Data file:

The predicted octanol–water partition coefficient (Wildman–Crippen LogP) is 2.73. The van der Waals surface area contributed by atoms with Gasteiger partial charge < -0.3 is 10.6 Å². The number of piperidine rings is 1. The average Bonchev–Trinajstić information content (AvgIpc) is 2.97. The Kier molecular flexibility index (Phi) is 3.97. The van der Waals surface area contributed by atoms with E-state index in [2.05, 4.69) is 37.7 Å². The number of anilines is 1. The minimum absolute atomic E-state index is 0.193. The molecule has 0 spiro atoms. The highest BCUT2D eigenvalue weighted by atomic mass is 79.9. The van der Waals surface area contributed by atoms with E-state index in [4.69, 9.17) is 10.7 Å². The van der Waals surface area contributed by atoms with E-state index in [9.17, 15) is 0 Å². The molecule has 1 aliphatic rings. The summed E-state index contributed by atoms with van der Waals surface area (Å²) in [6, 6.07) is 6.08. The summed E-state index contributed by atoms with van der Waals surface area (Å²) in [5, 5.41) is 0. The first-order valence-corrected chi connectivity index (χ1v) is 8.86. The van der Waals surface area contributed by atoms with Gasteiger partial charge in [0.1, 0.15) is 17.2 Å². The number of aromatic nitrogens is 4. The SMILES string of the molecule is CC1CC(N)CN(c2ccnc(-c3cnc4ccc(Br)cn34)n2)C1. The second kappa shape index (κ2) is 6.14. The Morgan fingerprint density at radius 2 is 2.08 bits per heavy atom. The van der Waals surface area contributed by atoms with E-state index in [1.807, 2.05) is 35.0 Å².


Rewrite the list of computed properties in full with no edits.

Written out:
The predicted octanol–water partition coefficient (Wildman–Crippen LogP) is 2.73. The van der Waals surface area contributed by atoms with Gasteiger partial charge < -0.3 is 10.6 Å². The number of piperidine rings is 1. The average Bonchev–Trinajstić information content (AvgIpc) is 2.97. The Kier molecular flexibility index (Phi) is 3.97. The van der Waals surface area contributed by atoms with E-state index in [2.05, 4.69) is 37.7 Å². The number of anilines is 1. The minimum absolute atomic E-state index is 0.193. The molecule has 0 spiro atoms. The highest BCUT2D eigenvalue weighted by atomic mass is 79.9. The van der Waals surface area contributed by atoms with E-state index in [4.69, 9.17) is 10.7 Å². The van der Waals surface area contributed by atoms with E-state index in [9.17, 15) is 0 Å². The molecule has 1 aliphatic rings. The summed E-state index contributed by atoms with van der Waals surface area (Å²) in [6, 6.07) is 6.08. The summed E-state index contributed by atoms with van der Waals surface area (Å²) in [5, 5.41) is 0. The first-order valence-corrected chi connectivity index (χ1v) is 8.86. The van der Waals surface area contributed by atoms with Gasteiger partial charge in [0.1, 0.15) is 17.2 Å². The number of aromatic nitrogens is 4. The SMILES string of the molecule is CC1CC(N)CN(c2ccnc(-c3cnc4ccc(Br)cn34)n2)C1. The second kappa shape index (κ2) is 6.14. The Morgan fingerprint density at radius 2 is 2.08 bits per heavy atom. The van der Waals surface area contributed by atoms with E-state index in [1.807, 2.05) is 35.0 Å².